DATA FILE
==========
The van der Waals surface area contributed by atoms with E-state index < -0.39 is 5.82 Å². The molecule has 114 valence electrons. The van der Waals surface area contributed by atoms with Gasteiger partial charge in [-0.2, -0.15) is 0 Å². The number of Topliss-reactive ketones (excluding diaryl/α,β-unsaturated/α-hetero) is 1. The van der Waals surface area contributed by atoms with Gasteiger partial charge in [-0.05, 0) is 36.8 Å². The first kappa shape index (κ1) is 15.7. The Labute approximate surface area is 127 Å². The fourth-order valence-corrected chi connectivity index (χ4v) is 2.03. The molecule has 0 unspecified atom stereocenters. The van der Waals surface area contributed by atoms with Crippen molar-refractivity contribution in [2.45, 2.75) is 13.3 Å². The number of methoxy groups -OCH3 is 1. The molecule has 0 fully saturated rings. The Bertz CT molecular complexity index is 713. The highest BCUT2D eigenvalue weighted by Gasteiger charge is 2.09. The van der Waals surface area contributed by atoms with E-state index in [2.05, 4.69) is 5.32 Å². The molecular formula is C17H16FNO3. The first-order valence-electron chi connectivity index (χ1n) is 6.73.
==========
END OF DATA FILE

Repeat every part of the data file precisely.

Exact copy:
The van der Waals surface area contributed by atoms with E-state index < -0.39 is 5.82 Å². The molecule has 114 valence electrons. The van der Waals surface area contributed by atoms with Gasteiger partial charge in [-0.2, -0.15) is 0 Å². The number of Topliss-reactive ketones (excluding diaryl/α,β-unsaturated/α-hetero) is 1. The van der Waals surface area contributed by atoms with Gasteiger partial charge in [-0.05, 0) is 36.8 Å². The first kappa shape index (κ1) is 15.7. The Labute approximate surface area is 127 Å². The fourth-order valence-corrected chi connectivity index (χ4v) is 2.03. The molecule has 0 unspecified atom stereocenters. The van der Waals surface area contributed by atoms with Crippen molar-refractivity contribution in [2.45, 2.75) is 13.3 Å². The number of methoxy groups -OCH3 is 1. The molecule has 0 fully saturated rings. The Bertz CT molecular complexity index is 713. The highest BCUT2D eigenvalue weighted by Gasteiger charge is 2.09. The van der Waals surface area contributed by atoms with E-state index in [2.05, 4.69) is 5.32 Å². The molecular formula is C17H16FNO3. The first-order valence-electron chi connectivity index (χ1n) is 6.73.